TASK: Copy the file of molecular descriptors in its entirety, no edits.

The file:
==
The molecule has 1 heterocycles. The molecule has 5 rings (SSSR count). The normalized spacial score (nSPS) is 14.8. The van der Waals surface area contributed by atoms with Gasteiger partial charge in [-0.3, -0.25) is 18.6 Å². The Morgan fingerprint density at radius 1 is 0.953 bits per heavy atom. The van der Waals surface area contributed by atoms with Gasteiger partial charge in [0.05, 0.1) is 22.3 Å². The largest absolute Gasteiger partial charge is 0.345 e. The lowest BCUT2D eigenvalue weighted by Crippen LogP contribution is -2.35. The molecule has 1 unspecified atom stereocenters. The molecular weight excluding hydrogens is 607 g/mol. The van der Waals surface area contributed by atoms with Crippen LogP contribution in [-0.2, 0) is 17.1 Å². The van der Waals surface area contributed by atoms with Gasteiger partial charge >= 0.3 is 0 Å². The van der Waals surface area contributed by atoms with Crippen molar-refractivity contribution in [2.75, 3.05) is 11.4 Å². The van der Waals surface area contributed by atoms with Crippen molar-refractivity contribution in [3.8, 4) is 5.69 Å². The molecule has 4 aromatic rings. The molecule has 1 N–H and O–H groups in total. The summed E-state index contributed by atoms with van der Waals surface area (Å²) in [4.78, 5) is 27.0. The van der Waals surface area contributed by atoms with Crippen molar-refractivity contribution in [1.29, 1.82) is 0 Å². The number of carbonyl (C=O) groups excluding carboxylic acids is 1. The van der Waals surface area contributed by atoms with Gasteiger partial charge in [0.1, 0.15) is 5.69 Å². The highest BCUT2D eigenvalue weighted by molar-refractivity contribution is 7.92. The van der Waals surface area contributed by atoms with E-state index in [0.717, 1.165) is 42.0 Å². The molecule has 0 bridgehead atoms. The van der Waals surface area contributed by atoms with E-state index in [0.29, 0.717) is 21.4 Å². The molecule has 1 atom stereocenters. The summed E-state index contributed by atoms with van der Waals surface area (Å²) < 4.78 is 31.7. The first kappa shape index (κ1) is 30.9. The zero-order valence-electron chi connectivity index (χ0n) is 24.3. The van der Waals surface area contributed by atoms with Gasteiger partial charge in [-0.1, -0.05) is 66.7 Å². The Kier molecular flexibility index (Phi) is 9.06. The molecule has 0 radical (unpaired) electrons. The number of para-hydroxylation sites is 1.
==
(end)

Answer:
The molecule has 1 heterocycles. The molecule has 5 rings (SSSR count). The normalized spacial score (nSPS) is 14.8. The van der Waals surface area contributed by atoms with Gasteiger partial charge in [-0.3, -0.25) is 18.6 Å². The Morgan fingerprint density at radius 1 is 0.953 bits per heavy atom. The van der Waals surface area contributed by atoms with Gasteiger partial charge in [0.05, 0.1) is 22.3 Å². The largest absolute Gasteiger partial charge is 0.345 e. The lowest BCUT2D eigenvalue weighted by Crippen LogP contribution is -2.35. The molecule has 1 unspecified atom stereocenters. The molecular weight excluding hydrogens is 607 g/mol. The van der Waals surface area contributed by atoms with Crippen LogP contribution in [-0.2, 0) is 17.1 Å². The van der Waals surface area contributed by atoms with Gasteiger partial charge >= 0.3 is 0 Å². The van der Waals surface area contributed by atoms with Crippen molar-refractivity contribution in [2.75, 3.05) is 11.4 Å². The van der Waals surface area contributed by atoms with Crippen molar-refractivity contribution in [3.8, 4) is 5.69 Å². The molecule has 4 aromatic rings. The molecule has 1 N–H and O–H groups in total. The summed E-state index contributed by atoms with van der Waals surface area (Å²) in [4.78, 5) is 27.0. The van der Waals surface area contributed by atoms with Crippen molar-refractivity contribution in [1.29, 1.82) is 0 Å². The number of carbonyl (C=O) groups excluding carboxylic acids is 1. The van der Waals surface area contributed by atoms with Gasteiger partial charge in [0.1, 0.15) is 5.69 Å². The highest BCUT2D eigenvalue weighted by molar-refractivity contribution is 7.92. The van der Waals surface area contributed by atoms with E-state index in [0.717, 1.165) is 42.0 Å². The molecule has 0 bridgehead atoms. The van der Waals surface area contributed by atoms with E-state index in [0.29, 0.717) is 21.4 Å². The molecule has 1 atom stereocenters. The summed E-state index contributed by atoms with van der Waals surface area (Å²) < 4.78 is 31.7. The first kappa shape index (κ1) is 30.9. The zero-order valence-electron chi connectivity index (χ0n) is 24.3. The van der Waals surface area contributed by atoms with Gasteiger partial charge in [-0.1, -0.05) is 66.7 Å². The Kier molecular flexibility index (Phi) is 9.06. The molecule has 0 radical (unpaired) electrons. The number of para-hydroxylation sites is 1.